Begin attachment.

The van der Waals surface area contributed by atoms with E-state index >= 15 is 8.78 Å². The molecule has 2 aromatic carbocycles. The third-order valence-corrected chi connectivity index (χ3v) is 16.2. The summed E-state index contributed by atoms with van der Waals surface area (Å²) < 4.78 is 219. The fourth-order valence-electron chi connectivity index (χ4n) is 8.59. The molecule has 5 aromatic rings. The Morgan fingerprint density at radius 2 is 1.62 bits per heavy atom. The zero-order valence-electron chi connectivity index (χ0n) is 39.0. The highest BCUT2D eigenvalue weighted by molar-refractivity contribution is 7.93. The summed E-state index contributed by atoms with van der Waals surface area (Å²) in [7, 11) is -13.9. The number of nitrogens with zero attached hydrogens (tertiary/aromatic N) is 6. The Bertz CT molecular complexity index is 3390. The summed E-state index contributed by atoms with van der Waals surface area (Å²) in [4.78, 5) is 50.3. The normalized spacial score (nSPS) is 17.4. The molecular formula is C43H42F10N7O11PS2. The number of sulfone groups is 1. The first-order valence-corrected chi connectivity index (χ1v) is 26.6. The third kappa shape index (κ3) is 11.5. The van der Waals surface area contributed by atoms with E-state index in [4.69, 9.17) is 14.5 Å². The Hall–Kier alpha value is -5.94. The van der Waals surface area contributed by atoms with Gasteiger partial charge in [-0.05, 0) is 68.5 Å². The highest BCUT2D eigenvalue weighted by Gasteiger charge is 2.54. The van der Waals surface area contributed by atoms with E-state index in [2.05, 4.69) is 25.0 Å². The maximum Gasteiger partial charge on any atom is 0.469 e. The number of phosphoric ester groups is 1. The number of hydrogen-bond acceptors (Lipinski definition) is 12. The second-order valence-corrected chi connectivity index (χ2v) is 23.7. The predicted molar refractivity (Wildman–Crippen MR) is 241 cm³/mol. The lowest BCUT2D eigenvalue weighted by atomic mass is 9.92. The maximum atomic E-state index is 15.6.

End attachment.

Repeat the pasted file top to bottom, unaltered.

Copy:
The van der Waals surface area contributed by atoms with E-state index >= 15 is 8.78 Å². The molecule has 2 aromatic carbocycles. The third-order valence-corrected chi connectivity index (χ3v) is 16.2. The summed E-state index contributed by atoms with van der Waals surface area (Å²) < 4.78 is 219. The fourth-order valence-electron chi connectivity index (χ4n) is 8.59. The molecule has 5 aromatic rings. The Morgan fingerprint density at radius 2 is 1.62 bits per heavy atom. The zero-order valence-electron chi connectivity index (χ0n) is 39.0. The highest BCUT2D eigenvalue weighted by molar-refractivity contribution is 7.93. The summed E-state index contributed by atoms with van der Waals surface area (Å²) in [7, 11) is -13.9. The number of nitrogens with zero attached hydrogens (tertiary/aromatic N) is 6. The Bertz CT molecular complexity index is 3390. The summed E-state index contributed by atoms with van der Waals surface area (Å²) in [4.78, 5) is 50.3. The normalized spacial score (nSPS) is 17.4. The molecular formula is C43H42F10N7O11PS2. The number of sulfone groups is 1. The first-order valence-corrected chi connectivity index (χ1v) is 26.6. The third kappa shape index (κ3) is 11.5. The van der Waals surface area contributed by atoms with E-state index in [4.69, 9.17) is 14.5 Å². The Hall–Kier alpha value is -5.94. The van der Waals surface area contributed by atoms with Gasteiger partial charge in [-0.05, 0) is 68.5 Å². The highest BCUT2D eigenvalue weighted by Gasteiger charge is 2.54. The van der Waals surface area contributed by atoms with E-state index in [2.05, 4.69) is 25.0 Å². The maximum Gasteiger partial charge on any atom is 0.469 e. The number of phosphoric ester groups is 1. The number of hydrogen-bond acceptors (Lipinski definition) is 12. The second-order valence-corrected chi connectivity index (χ2v) is 23.7. The predicted molar refractivity (Wildman–Crippen MR) is 241 cm³/mol. The lowest BCUT2D eigenvalue weighted by atomic mass is 9.92. The maximum atomic E-state index is 15.6.